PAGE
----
• Medicine Name- Mitant
  • API- Sunitinib Malate
  • Packaging- 28 Capsule
  • Strength- 50 mg
  • Manufactured by- Hetero Healthcare Ltd.
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The oral small-molecule multitargeted receptor tyrosine kinase (RTK) inhibitor Sunitinib Capsule is prescribed to treat the following conditions:

  • Gastrointestinal Stromal Tumor (GIST) following disease progression or intolerance to imatinib mesylate.
  • Advanced Renal Cell Carcinoma (RCC).
  • Advanced Pancreatic Neuroendocrine Tumors (pNET).

Dosage and Side Effects

Follow your doctor’s instructions precisely when taking the drug. It should be consumed once daily, with or without food.

For GIST or RCC treatment, you’ll typically take capsules for 4 weeks (28 days) and then have a 2-week (14 days) break—this constitutes one treatment cycle. Your doctor will advise you on how long to continue this cycle.

In the case of pNET, take Sunitinib Malate 50 mg daily until your doctor advises otherwise.

If you miss a dose by less than 12 hours, take it as soon as possible. However, if it’s been over 12 hours, proceed with your next dose at the usual time. Do not double the dose to compensate for a missed one.

Notify your healthcare provider immediately if you accidentally take too much Sunitinib Malate.

Common side effects include reduced appetite, fatigue, weakness, diarrhea, mouth sores, nausea, indigestion, vomiting, abdominal pain, blisters or rashes on hands and feet, low platelet counts, high blood pressure, and changes in taste.

Warning and Precautions

  • Your healthcare provider will conduct blood tests before each treatment cycle to monitor potential sunitinib malate side effects.

  • For diabetic patients, regular blood glucose checks are necessary to determine if adjustments in anti-diabetic medication are needed to reduce the risk of low blood sugar.

  • If necrotizing fasciitis occurs, the sunitinib malate therapy must be halted, and prompt appropriate treatment initiated.

  • Patients should be informed that treatment with sunitinib malate may lead to hair or skin depigmentation.

  • It’s crucial to avoid sunitinib malate during pregnancy, and women capable of conceiving should use effective contraception while taking this medication. Breastfeeding should be avoided while on this drug.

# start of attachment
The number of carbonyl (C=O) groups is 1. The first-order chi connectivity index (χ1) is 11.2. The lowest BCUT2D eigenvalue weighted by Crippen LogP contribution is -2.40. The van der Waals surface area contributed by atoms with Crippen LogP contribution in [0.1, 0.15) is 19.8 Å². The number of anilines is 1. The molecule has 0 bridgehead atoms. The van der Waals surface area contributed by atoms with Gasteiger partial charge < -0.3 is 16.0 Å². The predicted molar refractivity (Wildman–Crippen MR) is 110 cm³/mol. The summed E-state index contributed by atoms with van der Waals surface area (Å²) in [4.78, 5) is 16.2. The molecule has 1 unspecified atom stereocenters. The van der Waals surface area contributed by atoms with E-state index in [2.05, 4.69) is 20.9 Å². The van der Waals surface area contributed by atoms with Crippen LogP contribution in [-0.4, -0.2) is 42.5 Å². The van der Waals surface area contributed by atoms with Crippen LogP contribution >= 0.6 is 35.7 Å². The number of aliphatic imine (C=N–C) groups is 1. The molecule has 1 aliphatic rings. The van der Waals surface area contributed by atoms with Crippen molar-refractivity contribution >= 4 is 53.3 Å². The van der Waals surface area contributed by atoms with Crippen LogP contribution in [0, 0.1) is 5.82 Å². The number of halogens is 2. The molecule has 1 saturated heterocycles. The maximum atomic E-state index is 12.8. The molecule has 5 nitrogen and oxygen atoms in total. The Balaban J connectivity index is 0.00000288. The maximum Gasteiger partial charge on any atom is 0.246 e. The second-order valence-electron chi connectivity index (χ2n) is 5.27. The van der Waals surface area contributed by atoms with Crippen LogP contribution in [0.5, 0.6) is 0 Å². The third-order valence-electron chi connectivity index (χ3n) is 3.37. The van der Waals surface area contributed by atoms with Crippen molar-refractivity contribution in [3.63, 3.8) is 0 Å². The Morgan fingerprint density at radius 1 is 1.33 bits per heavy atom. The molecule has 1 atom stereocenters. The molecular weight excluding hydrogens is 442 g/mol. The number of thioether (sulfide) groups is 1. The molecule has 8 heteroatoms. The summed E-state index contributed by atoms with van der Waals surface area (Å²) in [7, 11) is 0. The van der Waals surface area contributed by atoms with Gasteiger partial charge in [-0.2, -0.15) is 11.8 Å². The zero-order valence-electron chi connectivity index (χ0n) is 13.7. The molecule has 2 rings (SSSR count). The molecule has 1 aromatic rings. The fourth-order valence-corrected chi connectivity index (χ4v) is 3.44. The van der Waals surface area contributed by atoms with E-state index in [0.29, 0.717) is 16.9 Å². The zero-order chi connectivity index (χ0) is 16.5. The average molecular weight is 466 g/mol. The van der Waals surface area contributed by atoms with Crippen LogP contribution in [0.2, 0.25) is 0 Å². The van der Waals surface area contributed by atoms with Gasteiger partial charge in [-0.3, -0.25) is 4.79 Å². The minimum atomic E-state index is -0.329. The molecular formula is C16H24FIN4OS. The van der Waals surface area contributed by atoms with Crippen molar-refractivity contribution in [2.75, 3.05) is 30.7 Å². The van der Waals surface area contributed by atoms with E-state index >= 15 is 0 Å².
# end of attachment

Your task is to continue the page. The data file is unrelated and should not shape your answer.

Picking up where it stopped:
• During sunitinib malate treatment, refrain from consuming grapefruit or its juice as they can increase the drug levels in your body.


What is contained in Sunitinib malate medication?

Sunitinib malate constitutes the active ingredient, accompanied by inactive components like mannitol, croscarmellose sodium, povidone (K-25), and magnesium stearate.

Is Sunitinib malate an FDA-approved medication?

This medicine gained FDA approval in 2006 for the treatment of gastrointestinal stromal tumors, advanced renal cell carcinoma, pancreatic neuroendocrine tumors, among others.

Under which drug class does Sunitinib malate fall?

Sunitinib malate 25 mg is categorized as an antineoplastic drug.

Who should refrain from using Sunitinib?

Individuals falling into these categories should avoid using this medication:

  • Patients with heart conditions.
  • Patients with hypertension.
  • Patients with thyroid issues.
  • Patients with a history of low blood sugar or diabetes.
  • Patients with kidney or liver problems.
  • Patients with bleeding disorders.
  • Patients experiencing oral pain, mouth sores, jaw discomfort, tooth issues, or numbness.
  • Pregnant or intending to conceive females and males.

What are the frequently observed side effects of sunitinib?

Commonly reported side effects of sunitinib malate encompass fatigue, nausea, diarrhea, appetite loss, yellowing of the skin, high blood pressure, skin reactions on hands and feet, and mouth inflammation.